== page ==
The last such ceremony I attended was in May 2009 in Kabul, Afghanistan. On May 20, 2009, two colleagues, Shawn Pine, 51, an Army Reserve Lieutenant Colonel working as a civilian for the Department of Defense, and First Lieutenant Roslyn L. Schulte, 25, a graduate of the United States Air Force Academy, were killed in action by a roadside bomb as they drove in the same vehicle from our base at Camp Eggers in Kabul to the Bagram Air Base.
Coincidentally, both were Jewish.
I knew Roz Schulte personally and she was truly a wonderful person and an outstanding officer.
A rabbi, Major Henry Soussan, who is now the Jewish Chaplain at West Point, came to our base in Kabul for a memorial service. That service was attended by hundreds, including general officers of the Afghan Army, the Afghan Minister of Defense and the Afghan Minister of Interior. What was so meaningful to all of us, both Jews and non-Jews, was the fact that Chaplain Soussan delivered a eulogy and recited a prayer in Hebrew for Roz and Shawn so they could be honored in the tradition of their faith, as befits all fallen soldiers.
President Kennedy said, “The cost of freedom is always high, but Americans have always paid it.” And the cost of freedom is a price that the members of our Armed Forces continue to pay today, and for which we are all eternally grateful.
Speaking of grateful, one thing that means so much to all of us serving overseas is the support we get from back home. It is really hard to express.
In October 2005, I was at Fort Benning, Georgia, awaiting deployment to Iraq. The group I was with was notified to assemble at 3:30 AM -- or zero dark thirty as we call it in the military – on October 13th for a bus ride to the Military Air Terminal at the Baltimore Airport for the first leg of our journey to Iraq.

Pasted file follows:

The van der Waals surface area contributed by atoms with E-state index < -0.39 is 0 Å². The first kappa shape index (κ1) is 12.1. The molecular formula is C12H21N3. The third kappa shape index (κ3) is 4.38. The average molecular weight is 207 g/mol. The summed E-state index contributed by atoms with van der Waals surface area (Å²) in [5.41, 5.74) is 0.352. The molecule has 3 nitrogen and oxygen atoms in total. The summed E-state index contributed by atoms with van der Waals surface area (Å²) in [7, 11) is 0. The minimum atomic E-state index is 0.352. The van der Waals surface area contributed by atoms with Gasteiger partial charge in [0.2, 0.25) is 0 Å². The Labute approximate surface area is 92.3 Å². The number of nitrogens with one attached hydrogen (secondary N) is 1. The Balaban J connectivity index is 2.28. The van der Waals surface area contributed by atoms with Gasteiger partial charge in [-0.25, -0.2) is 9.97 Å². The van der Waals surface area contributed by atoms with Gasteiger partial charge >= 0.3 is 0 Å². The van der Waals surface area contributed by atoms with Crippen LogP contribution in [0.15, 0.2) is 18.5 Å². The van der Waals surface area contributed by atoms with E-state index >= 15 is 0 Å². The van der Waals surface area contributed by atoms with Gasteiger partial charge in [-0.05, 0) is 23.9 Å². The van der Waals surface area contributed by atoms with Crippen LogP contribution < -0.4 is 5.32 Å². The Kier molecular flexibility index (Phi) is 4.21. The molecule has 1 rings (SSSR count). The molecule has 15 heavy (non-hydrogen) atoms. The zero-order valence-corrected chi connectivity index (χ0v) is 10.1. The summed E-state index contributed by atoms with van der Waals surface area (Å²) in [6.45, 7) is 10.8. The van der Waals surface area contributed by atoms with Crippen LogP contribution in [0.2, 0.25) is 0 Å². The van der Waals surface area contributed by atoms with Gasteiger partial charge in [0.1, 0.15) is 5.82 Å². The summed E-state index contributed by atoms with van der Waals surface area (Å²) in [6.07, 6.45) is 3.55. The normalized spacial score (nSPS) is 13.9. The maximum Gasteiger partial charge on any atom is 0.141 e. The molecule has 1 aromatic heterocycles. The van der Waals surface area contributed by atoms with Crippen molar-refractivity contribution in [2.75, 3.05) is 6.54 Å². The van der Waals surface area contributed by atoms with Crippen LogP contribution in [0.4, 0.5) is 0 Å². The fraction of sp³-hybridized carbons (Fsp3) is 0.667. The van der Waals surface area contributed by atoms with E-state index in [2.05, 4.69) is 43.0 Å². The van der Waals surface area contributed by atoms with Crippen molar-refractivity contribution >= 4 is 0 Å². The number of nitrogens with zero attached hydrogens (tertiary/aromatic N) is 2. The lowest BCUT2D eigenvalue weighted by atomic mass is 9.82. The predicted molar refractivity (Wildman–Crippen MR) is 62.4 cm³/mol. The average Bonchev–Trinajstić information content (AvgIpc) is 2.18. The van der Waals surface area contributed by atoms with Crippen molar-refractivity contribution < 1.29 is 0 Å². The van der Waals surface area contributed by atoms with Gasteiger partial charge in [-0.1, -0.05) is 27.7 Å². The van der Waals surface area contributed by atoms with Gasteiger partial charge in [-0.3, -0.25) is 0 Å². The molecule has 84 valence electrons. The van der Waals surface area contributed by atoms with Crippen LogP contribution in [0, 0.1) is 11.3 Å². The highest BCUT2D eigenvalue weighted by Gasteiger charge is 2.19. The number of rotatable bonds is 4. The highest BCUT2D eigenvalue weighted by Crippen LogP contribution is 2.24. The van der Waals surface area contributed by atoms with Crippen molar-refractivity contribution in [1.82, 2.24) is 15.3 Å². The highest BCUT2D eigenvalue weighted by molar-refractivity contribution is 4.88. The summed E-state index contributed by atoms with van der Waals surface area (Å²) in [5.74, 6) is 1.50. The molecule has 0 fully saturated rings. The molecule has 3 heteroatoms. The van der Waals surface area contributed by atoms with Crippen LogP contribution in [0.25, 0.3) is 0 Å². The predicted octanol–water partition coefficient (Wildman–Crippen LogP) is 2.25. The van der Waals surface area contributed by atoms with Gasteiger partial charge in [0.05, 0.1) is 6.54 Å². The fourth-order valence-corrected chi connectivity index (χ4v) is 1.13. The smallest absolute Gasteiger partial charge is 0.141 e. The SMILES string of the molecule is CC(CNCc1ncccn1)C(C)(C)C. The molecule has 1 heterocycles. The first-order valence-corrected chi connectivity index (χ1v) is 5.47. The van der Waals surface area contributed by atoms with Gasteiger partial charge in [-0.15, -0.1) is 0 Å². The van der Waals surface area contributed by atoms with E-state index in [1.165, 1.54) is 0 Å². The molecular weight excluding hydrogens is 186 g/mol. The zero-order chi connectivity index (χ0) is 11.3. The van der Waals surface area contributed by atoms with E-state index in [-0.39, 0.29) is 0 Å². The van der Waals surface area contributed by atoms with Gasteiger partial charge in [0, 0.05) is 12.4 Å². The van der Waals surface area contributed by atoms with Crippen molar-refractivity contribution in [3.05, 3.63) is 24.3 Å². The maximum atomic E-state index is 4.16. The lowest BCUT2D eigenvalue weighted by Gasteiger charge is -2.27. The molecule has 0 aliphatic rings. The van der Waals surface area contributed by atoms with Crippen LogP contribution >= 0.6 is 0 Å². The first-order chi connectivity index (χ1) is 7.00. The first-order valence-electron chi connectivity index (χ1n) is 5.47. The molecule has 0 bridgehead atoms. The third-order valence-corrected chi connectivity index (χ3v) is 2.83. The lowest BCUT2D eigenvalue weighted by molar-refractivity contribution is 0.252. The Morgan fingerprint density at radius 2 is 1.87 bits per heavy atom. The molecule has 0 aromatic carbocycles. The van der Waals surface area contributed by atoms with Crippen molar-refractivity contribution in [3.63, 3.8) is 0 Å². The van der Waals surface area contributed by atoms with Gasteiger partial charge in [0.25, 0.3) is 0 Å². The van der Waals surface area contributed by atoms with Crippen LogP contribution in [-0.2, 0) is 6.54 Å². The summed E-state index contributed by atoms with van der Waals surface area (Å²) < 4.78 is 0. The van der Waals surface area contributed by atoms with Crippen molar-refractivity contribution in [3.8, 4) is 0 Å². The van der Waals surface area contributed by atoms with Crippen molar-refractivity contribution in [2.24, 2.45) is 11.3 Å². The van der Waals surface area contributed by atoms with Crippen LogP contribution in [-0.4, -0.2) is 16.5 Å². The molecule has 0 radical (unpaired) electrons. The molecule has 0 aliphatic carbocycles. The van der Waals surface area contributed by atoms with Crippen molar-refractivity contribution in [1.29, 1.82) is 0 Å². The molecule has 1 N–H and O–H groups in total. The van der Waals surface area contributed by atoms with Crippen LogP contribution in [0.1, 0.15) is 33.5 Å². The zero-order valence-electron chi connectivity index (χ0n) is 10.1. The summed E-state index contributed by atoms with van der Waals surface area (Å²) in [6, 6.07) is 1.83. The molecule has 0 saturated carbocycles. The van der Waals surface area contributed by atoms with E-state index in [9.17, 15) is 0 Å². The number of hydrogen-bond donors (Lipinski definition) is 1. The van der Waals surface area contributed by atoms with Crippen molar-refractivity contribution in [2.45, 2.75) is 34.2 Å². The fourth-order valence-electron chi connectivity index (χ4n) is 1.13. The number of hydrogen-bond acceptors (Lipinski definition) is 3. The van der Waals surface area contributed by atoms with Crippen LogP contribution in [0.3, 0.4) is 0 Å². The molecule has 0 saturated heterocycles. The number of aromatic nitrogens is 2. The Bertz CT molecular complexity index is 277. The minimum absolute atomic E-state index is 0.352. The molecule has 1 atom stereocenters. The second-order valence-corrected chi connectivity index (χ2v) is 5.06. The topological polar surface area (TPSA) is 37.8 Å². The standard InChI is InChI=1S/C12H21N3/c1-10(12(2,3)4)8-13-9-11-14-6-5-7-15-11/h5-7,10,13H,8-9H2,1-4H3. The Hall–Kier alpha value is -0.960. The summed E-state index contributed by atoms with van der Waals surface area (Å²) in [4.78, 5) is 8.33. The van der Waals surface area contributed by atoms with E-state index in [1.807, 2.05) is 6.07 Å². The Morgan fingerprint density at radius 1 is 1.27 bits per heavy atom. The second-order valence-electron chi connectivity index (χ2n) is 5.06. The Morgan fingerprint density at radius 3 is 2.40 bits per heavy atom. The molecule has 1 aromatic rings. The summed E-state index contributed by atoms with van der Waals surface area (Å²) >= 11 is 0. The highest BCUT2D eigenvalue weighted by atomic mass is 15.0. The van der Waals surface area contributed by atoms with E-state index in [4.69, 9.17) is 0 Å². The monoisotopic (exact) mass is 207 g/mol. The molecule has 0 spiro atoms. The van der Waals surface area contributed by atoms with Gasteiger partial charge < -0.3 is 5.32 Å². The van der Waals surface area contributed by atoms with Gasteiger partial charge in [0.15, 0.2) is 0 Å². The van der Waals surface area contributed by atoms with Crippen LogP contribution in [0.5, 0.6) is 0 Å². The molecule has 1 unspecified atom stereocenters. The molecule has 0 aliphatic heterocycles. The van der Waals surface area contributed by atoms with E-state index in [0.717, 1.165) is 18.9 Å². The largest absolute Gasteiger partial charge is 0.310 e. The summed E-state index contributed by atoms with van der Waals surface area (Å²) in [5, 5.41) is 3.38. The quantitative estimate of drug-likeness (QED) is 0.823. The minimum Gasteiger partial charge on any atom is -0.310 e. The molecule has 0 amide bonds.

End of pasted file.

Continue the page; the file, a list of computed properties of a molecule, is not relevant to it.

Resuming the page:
As it happens, October 13, 2005, was Yom Kippur, the Day of Atonement, a fast day.
The night before, I attended Kol Nidre services at a synagogue in Columbus, Georgia, along with a group of young Jewish soldiers who were in basic training at Fort Benning. After services, I reported to the assembly area to await the arrival of the buses. The buses departed at 3:30 and I awoke at around 7:30 when the bus I was on pulled into a Cracker Barrel restaurant in North Carolina. I am sure a number of the soldiers I was traveling with wondered as they got off the bus why that colonel was staying aboard and missing breakfast.
When we finally arrived at the Baltimore Airport it was dark and Yom Kippur was over. As I carried my duffel bags and rucksack through the civilian air terminal toward the military area, I hoped I would see someplace where I could quickly purchase something to eat. As I walked, I spotted a table at which were seated a couple of Girl Scouts and their adult leader. On the table were stacked boxes of Girl Scout cookies.
I went over to the table and asked one of the girls if I could buy a box of cookies. She said “No,” and I was taken aback. Then she told me why I could not buy them – the cookies were free for soldiers. The Girl Scouts at the table had gotten civilian passengers to pay for the boxes of cookies so the girls could then give them away to military personnel passing through the terminal.
Those Samoas were the best cookies I ever had Not only did they satisfy my hunger, but the kindness those Girl Scouts showed me provided a spiritual lift I will always remember.
My thanks to all of you for being here this evening and for all the support you give to the members of the U.S. Armed Forces.
May God bless America and the brave men and women who protect our freedom.